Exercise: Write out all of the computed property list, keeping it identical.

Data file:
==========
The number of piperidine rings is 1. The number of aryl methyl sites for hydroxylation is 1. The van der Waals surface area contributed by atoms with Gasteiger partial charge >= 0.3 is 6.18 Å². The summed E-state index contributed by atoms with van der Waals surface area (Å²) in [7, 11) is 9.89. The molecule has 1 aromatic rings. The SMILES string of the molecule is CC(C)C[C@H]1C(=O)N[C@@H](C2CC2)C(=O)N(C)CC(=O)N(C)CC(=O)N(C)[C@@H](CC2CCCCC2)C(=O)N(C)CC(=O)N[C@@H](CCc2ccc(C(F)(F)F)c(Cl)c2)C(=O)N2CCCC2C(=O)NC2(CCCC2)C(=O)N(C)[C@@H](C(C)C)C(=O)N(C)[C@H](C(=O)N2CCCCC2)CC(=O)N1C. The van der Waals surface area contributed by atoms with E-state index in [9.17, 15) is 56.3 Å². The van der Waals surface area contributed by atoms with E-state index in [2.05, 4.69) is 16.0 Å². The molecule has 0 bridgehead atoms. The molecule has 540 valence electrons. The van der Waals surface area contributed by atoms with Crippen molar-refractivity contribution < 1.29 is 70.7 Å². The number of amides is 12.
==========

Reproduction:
The number of piperidine rings is 1. The number of aryl methyl sites for hydroxylation is 1. The van der Waals surface area contributed by atoms with Gasteiger partial charge >= 0.3 is 6.18 Å². The summed E-state index contributed by atoms with van der Waals surface area (Å²) in [7, 11) is 9.89. The molecule has 1 aromatic rings. The SMILES string of the molecule is CC(C)C[C@H]1C(=O)N[C@@H](C2CC2)C(=O)N(C)CC(=O)N(C)CC(=O)N(C)[C@@H](CC2CCCCC2)C(=O)N(C)CC(=O)N[C@@H](CCc2ccc(C(F)(F)F)c(Cl)c2)C(=O)N2CCCC2C(=O)NC2(CCCC2)C(=O)N(C)[C@@H](C(C)C)C(=O)N(C)[C@H](C(=O)N2CCCCC2)CC(=O)N1C. The van der Waals surface area contributed by atoms with E-state index in [9.17, 15) is 56.3 Å². The van der Waals surface area contributed by atoms with E-state index in [2.05, 4.69) is 16.0 Å². The molecule has 0 bridgehead atoms. The molecule has 540 valence electrons. The van der Waals surface area contributed by atoms with Crippen molar-refractivity contribution < 1.29 is 70.7 Å². The number of amides is 12.